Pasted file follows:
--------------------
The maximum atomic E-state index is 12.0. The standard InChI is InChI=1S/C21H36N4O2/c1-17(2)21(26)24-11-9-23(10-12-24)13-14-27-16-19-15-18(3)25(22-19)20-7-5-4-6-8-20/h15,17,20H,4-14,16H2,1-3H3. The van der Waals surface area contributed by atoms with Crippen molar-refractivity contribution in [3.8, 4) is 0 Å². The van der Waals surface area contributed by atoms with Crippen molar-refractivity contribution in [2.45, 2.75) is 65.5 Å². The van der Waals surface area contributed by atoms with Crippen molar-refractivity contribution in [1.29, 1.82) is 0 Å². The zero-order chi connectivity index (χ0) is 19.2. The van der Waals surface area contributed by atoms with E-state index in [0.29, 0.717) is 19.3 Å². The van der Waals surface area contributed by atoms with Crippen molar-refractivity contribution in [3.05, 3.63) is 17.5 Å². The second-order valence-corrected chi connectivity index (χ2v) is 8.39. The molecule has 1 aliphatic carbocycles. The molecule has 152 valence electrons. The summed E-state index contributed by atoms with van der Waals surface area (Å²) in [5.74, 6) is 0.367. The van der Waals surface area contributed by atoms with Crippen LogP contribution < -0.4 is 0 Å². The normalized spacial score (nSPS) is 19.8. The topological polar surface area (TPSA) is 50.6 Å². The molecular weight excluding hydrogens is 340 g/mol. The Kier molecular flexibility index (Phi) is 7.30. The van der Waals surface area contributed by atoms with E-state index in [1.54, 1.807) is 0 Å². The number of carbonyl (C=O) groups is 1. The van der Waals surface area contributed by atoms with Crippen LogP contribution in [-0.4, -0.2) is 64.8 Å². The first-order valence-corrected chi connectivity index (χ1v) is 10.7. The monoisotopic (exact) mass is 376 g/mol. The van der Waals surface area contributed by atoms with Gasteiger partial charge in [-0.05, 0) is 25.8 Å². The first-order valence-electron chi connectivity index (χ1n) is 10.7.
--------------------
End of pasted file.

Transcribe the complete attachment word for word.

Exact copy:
The maximum atomic E-state index is 12.0. The standard InChI is InChI=1S/C21H36N4O2/c1-17(2)21(26)24-11-9-23(10-12-24)13-14-27-16-19-15-18(3)25(22-19)20-7-5-4-6-8-20/h15,17,20H,4-14,16H2,1-3H3. The van der Waals surface area contributed by atoms with Crippen molar-refractivity contribution in [3.8, 4) is 0 Å². The van der Waals surface area contributed by atoms with Crippen molar-refractivity contribution in [2.45, 2.75) is 65.5 Å². The van der Waals surface area contributed by atoms with Crippen molar-refractivity contribution in [1.29, 1.82) is 0 Å². The zero-order chi connectivity index (χ0) is 19.2. The van der Waals surface area contributed by atoms with E-state index in [0.29, 0.717) is 19.3 Å². The van der Waals surface area contributed by atoms with Crippen molar-refractivity contribution in [3.05, 3.63) is 17.5 Å². The second-order valence-corrected chi connectivity index (χ2v) is 8.39. The molecule has 1 aliphatic carbocycles. The molecule has 152 valence electrons. The summed E-state index contributed by atoms with van der Waals surface area (Å²) in [5.74, 6) is 0.367. The van der Waals surface area contributed by atoms with Crippen LogP contribution < -0.4 is 0 Å². The normalized spacial score (nSPS) is 19.8. The topological polar surface area (TPSA) is 50.6 Å². The molecular weight excluding hydrogens is 340 g/mol. The Kier molecular flexibility index (Phi) is 7.30. The van der Waals surface area contributed by atoms with E-state index in [1.54, 1.807) is 0 Å². The number of carbonyl (C=O) groups is 1. The van der Waals surface area contributed by atoms with Crippen LogP contribution in [-0.4, -0.2) is 64.8 Å². The first-order valence-corrected chi connectivity index (χ1v) is 10.7. The monoisotopic (exact) mass is 376 g/mol. The van der Waals surface area contributed by atoms with Gasteiger partial charge in [-0.05, 0) is 25.8 Å². The first-order valence-electron chi connectivity index (χ1n) is 10.7.